Texas Liberal

All People Matter

Truman, Morris & Obama—Being Of And Above The People

I’ve long had identification with Harry Truman. Mr. Truman was our last President who did not attend college. He had a personal library of many books. While I did go to college, I’m not, strictly speaking, a white collar worker. And I have many books.

I see Mr. Truman as a man who did the best he could with the knowledge he had. And, also, as a good representative of what average folks can accomplish. He was self-made to a degree, but did not have a chip on his shoulder when it came to helping others. 

In contrast to President Truman, Gouverneur Morris, a delegate to the Constitutional Convention and a Senator from New York, was not a champion of the average person.    

Mr. Morris believed in an aristocracy. I don’t. He also had doubts about the ability of average people to govern themselves. That I can understand.

I’d take Mr. Truman over Mr. Morris any day, but I can see where Mr. Morris was coming from.

Where does this mix leave me with Barack Obama?

I’d say he is the right combination of common origins and elitism to be an effective leader.

Mostly of the people and a little bit above the people at the same time. 

This is at least what I am hoping. 

June 20, 2008 Posted by | Campaign 2008, History, Political History, Politics | , , , , , , , , | 3 Comments

Facebook & Martin Van Buren Demand I Endorse Kevin Murphy For The Texas House

On my Facebook account a few days ago I got an invitation to be a friend from Kevin Murphy.

I don’t know any Kevin Murphy.

I investigated the matter. I established that Mr. Murphy is running as a Democrat for the Texas State House of Representatives from the Pearland area. This is House District 29.

Good enough— While I have no idea who he is running against, Mr. Murphy has my strong support.

For one thing, I’ll endorse and support any Democrat running for office who makes me a friend on Facebook. Doing so helps serve my need for attention.

For another thing, I’m a strong believer in partisanship. I don’t need to know what Republican is running against Mr. Murphy.

I’ve read about the founding of our party system in Richard Hofstadter’s The Idea of a Party System—The Rise of Legitimate Opposition in the United States, 1780-1840.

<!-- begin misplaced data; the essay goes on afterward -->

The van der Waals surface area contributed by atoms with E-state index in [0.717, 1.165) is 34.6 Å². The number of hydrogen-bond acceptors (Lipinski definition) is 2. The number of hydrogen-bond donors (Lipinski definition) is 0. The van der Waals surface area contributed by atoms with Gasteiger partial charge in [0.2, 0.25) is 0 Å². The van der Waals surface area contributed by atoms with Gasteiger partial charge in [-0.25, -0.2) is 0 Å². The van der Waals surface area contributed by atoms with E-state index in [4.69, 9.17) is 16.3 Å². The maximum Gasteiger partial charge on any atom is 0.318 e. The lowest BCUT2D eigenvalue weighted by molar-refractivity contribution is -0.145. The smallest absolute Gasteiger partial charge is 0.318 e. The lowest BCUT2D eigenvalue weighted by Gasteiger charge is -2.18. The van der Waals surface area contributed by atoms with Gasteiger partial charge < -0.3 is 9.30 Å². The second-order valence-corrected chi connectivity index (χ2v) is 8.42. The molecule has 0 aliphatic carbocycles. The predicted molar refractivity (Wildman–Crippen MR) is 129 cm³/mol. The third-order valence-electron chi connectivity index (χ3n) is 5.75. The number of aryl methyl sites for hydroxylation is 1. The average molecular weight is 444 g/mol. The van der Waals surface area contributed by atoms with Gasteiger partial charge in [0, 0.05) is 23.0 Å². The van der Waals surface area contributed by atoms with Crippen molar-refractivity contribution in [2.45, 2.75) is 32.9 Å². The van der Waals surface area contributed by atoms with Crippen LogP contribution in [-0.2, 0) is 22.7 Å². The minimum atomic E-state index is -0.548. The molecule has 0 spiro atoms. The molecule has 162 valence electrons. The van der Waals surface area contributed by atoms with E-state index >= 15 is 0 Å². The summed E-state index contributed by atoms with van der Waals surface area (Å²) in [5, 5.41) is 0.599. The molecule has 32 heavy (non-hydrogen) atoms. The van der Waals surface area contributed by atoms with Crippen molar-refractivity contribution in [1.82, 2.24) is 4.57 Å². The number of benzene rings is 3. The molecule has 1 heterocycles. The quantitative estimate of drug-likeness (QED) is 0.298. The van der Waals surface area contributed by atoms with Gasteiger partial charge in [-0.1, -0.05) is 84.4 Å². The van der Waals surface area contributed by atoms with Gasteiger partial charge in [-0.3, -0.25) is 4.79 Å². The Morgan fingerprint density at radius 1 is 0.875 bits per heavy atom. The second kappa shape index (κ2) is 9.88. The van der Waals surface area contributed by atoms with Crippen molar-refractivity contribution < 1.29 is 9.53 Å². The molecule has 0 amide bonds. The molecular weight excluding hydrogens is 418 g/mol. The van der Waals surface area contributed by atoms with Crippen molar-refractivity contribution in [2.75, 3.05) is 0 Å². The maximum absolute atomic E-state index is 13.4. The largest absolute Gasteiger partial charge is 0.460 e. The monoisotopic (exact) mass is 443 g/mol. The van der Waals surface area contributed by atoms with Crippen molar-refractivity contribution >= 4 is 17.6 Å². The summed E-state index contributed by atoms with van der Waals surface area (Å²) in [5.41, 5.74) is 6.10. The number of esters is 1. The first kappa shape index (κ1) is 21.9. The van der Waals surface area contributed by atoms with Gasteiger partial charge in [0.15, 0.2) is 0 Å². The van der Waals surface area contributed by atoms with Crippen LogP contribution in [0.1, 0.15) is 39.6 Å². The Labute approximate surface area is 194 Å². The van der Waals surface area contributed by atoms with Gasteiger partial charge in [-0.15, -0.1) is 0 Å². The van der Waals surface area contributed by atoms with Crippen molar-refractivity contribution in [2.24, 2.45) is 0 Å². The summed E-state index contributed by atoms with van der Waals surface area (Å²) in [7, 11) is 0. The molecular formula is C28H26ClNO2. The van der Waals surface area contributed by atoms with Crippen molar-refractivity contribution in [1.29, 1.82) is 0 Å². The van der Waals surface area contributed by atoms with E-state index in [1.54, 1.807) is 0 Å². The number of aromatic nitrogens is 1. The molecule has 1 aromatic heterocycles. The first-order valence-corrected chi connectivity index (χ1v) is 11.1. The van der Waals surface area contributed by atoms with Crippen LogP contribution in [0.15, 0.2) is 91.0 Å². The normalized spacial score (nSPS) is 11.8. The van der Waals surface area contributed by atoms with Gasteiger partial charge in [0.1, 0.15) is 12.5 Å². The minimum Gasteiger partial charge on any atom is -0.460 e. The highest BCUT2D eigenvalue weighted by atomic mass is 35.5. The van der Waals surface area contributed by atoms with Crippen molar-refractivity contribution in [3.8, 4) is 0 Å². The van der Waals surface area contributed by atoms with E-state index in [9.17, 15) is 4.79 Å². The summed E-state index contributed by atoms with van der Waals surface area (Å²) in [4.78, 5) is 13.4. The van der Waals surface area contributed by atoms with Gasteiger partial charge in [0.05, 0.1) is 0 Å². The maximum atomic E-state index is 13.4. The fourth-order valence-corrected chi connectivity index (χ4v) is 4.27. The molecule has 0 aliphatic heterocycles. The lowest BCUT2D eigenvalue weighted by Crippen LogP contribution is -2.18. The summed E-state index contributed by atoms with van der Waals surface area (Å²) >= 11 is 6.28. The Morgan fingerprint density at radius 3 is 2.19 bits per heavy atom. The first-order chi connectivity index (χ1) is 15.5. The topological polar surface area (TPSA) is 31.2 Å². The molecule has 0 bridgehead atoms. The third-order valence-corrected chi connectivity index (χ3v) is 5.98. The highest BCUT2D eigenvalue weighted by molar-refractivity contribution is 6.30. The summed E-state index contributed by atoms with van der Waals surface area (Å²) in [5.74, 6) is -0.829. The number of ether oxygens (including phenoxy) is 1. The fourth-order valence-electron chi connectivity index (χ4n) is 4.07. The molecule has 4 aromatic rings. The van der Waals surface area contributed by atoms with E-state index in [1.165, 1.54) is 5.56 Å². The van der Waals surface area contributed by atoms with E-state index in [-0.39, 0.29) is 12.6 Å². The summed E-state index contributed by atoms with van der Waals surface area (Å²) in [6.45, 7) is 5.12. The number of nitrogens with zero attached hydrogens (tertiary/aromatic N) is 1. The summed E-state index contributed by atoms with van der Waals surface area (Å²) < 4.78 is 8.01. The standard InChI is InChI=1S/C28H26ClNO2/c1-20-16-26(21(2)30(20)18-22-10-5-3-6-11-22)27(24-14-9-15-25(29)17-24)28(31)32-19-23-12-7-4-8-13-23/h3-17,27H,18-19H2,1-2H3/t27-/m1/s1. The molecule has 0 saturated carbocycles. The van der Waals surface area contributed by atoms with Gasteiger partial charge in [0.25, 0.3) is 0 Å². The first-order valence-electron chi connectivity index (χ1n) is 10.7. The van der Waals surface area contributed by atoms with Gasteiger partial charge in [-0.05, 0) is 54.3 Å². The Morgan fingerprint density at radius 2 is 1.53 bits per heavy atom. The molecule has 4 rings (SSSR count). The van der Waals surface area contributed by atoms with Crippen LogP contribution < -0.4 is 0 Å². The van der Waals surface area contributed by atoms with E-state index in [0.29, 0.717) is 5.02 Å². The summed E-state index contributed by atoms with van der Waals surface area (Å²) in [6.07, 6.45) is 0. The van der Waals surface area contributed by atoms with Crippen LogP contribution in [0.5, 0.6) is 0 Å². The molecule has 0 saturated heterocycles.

I agree with what Martin Van Buren says as quoted in Hofstadter’s book—

“…political parties are inseparable from free governments…the disposition to abuse power, so deeply ingrained in the human heart, can be by no other means be more effectually checked.”

(Please click here for an essay on Mr. Van Buren’s role as a party builder in American history. There is also much more information on Mr. Van Buren to be found at that link.  The above cartoon suggest that Mr. Van Buren could not get anywhere without the help of Andrew Jackson. Such a charge is simply not the case. President Jackson had the good sense to often listen to Mr. Van Buren for advice and Mr. Van Buren was as skilled a politician as they come. )

Not only do parties help check the tendency towards an accumulation of power based on personality, they also provide a shorthand for voters to figure out where candidates stand on the overwhelming number of issues we face in the modern day.  

In the Texas House of Representatives, the absence of a party line vote for House Speaker makes that office a focus of backroom intrigue and sneaky double dealing. Democracy calls for the Speaker’s office to be awarded based only on what party wins control of the chamber on Election Day. 

There are, of course, limits to partisanship at the ballot box. A party that is certain it has your vote may be motivated to serve interests other than those of voters.

Voters have the option to not vote at all for a specific position on the ballot if they find the Democrat intolerable. Or they can vote for a Green or other minor party candidate. I personally never vote for any Republican because I feel to elect one Republican assists all Republicans. 

Also, voters should recall that with time the parties can switch ideological places. It’s possible that today’s Democrat would have voted for the more progressive Theodore Roosevelt, a Republican, over the more conservative Democrat Alton Parker in 1904. In the end it is ideas that motivate the partisan.

This is especially so now that we don’t have party machines handing our free turkeys at Thanksgiving or able to give your brother-in-law a job with the sanitation department.

The bottom line?

Vote for Murphy!

June 20, 2008 Posted by | Books, Campaign 2008, History, Houston, Political History, Politics, Texas | , , , , , , , , , , , , , , , | 4 Comments